The Product Design Process

Testing Live Apps

Paul Boag

Paul Boag

The Product Design Process

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The "Testing Live Apps" Lesson is part of the full, The Product Design Process course featured in this preview video. Here's what you'd learn in this lesson:

Paul discusses the importance of testing live apps and recommends using Microsoft Clarity for monitoring user behavior. He explains how to analyze analytics such as exit points, misclicks, rage clicks, excessive scrolling, and quick back to identify problem areas. Paul also mentions the use of heat maps and session recordings to gain further insights and suggests A-B testing for small fixes and prototyping for larger solutions.


Transcript from the "Testing Live Apps" Lesson

>> Which brings me on to testing live apps. Once your app is up and running, really, now's the moment, people. This is the moment where actually testing is so, so important because you'll never get your app right first time, right? Setting aside MVPs and all the rest of it, you'll make a mess of it, you'll do something wrong, there'll be things that can be improved without a doubt.

So this is the point where you've really got a kick in and start really paying attention to what's going on. That's so much easier if you've got the right tools for the job. I highly recommend Microsoft clarity, and installing that, you probably never even heard of it, but it's a free version of Hotjar, right?

Very low impact on performance, which I like, and it gives me everything I need to monitor users on a live app, right? And by the way, it works with native apps as well, which obviously is important. So what do I do? Okay, so once I've got Microsoft clarity up and running, what I'm basically doing straightaway is I'm diving into clarity and I'm looking for certain things, right?

I'm paying attention to certain analytics, exit points. Where are people abandoning the app, okay? That's actually almost more useful when you're talking about an informational website, cuz on apps it's a bit more complicated. But you will be able to see that maybe people drop out from certain places where they're getting frustrated.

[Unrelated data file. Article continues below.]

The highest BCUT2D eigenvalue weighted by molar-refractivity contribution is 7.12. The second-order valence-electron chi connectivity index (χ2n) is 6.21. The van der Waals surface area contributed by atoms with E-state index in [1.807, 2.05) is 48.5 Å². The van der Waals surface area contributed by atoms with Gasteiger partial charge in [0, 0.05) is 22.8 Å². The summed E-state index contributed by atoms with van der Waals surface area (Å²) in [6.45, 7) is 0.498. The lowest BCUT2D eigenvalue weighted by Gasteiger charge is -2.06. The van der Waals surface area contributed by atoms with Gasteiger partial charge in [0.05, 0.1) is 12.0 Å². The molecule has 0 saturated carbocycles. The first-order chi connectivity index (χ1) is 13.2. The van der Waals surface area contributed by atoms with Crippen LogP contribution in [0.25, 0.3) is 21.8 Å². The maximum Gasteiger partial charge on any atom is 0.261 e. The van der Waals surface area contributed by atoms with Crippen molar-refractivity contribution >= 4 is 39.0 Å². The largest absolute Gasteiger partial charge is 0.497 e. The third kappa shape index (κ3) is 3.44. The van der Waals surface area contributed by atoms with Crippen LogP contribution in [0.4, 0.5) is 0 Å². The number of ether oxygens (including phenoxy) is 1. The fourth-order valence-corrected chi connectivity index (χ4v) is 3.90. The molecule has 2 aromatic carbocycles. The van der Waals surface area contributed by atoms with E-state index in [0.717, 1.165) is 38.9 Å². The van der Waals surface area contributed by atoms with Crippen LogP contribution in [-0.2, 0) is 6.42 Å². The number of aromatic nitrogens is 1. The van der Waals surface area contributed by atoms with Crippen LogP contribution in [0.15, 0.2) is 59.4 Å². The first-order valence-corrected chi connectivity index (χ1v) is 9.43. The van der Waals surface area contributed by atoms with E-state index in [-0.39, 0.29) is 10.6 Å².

But where you've got the real good metrics are things like misclicks, where people are clicking on something that's not clickable or isn't currently active. So oftentimes a button that's disabled or they think they can click through to get more information on a link or on a piece of text where it's not really clickable, or all things like that, you'll suddenly see all of those, right?

Rage clicks is another one. [LAUGH] Where people just lose their shit and start going, no, no, no, no, you've got a big issue when you start seeing a lot of those on a particular screen. And then there's excessive scrolling, where people are going, if you roll that up, and they just shoot up and down a page when they're kind of, you reach a certain point when you've done that, so you've looked for what you're seeing.

You're not seeing it, so then you start going like that, right? Everybody does it, it's a weird thing that we do. So it's a good indication that you've got something wrong at that point. And then the final one is quick backs. So they go to a screen and then go immediately back, which means that obviously, they didn't find what they were looking for, or they didn't look like what they expected it to, or there's an issue.

So I start with that. And I look at those problem areas, and you can get them as heat maps and so you can look at those pages. Sometimes it is obvious, right? Yeah, they tried to click on something that's not clickable that really should have been a clickable thing, we'll make it clickable thing job done, right, yeah.

>> Well, this catch on unhandled exception errors or it just-
>> Yeah, I think it will actually. I didn't mention that cuz I'm not focusing so much on kind of debugging and things like that, but we should pick up that kind of thing as well, error messaging. I haven't used it, so I can't 100% promise that, but I think it does.

So yeah, there's sometimes you look at it and go, all right, so people are having problems at this point, but I'm not entirely sure what's going on here. So you can get additional clarification, heat maps, work really well, so you can now dig in and go, okay, well let's have a look at the scrolling on that page, let's look at what people are clicking on.